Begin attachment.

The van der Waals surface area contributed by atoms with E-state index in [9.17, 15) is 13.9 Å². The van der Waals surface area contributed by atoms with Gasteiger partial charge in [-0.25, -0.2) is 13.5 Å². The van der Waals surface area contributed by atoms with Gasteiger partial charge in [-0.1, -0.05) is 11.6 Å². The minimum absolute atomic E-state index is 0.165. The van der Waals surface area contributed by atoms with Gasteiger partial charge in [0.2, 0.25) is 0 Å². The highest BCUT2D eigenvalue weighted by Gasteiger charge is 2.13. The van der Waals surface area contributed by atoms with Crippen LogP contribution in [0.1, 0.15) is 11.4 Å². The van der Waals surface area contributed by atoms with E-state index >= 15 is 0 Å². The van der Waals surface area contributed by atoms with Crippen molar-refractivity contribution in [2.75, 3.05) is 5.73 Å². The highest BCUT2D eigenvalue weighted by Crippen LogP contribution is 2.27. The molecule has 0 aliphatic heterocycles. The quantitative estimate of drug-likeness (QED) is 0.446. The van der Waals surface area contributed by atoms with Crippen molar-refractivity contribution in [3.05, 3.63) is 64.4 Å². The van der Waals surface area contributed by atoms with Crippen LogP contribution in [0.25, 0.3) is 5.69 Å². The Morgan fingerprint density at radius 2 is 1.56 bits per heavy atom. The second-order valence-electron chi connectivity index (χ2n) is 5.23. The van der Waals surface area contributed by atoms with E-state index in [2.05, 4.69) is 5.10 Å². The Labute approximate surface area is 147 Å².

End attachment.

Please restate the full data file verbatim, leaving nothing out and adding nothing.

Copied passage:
The van der Waals surface area contributed by atoms with E-state index in [9.17, 15) is 13.9 Å². The van der Waals surface area contributed by atoms with Gasteiger partial charge in [-0.25, -0.2) is 13.5 Å². The van der Waals surface area contributed by atoms with Gasteiger partial charge in [-0.1, -0.05) is 11.6 Å². The minimum absolute atomic E-state index is 0.165. The van der Waals surface area contributed by atoms with Gasteiger partial charge in [0.2, 0.25) is 0 Å². The highest BCUT2D eigenvalue weighted by Gasteiger charge is 2.13. The van der Waals surface area contributed by atoms with Crippen LogP contribution in [0.1, 0.15) is 11.4 Å². The van der Waals surface area contributed by atoms with E-state index >= 15 is 0 Å². The van der Waals surface area contributed by atoms with Crippen molar-refractivity contribution in [2.75, 3.05) is 5.73 Å². The highest BCUT2D eigenvalue weighted by Crippen LogP contribution is 2.27. The molecule has 0 aliphatic heterocycles. The quantitative estimate of drug-likeness (QED) is 0.446. The van der Waals surface area contributed by atoms with Crippen molar-refractivity contribution in [3.05, 3.63) is 64.4 Å². The van der Waals surface area contributed by atoms with Crippen LogP contribution in [0.25, 0.3) is 5.69 Å². The Morgan fingerprint density at radius 2 is 1.56 bits per heavy atom. The second-order valence-electron chi connectivity index (χ2n) is 5.23. The van der Waals surface area contributed by atoms with E-state index in [2.05, 4.69) is 5.10 Å². The Labute approximate surface area is 147 Å².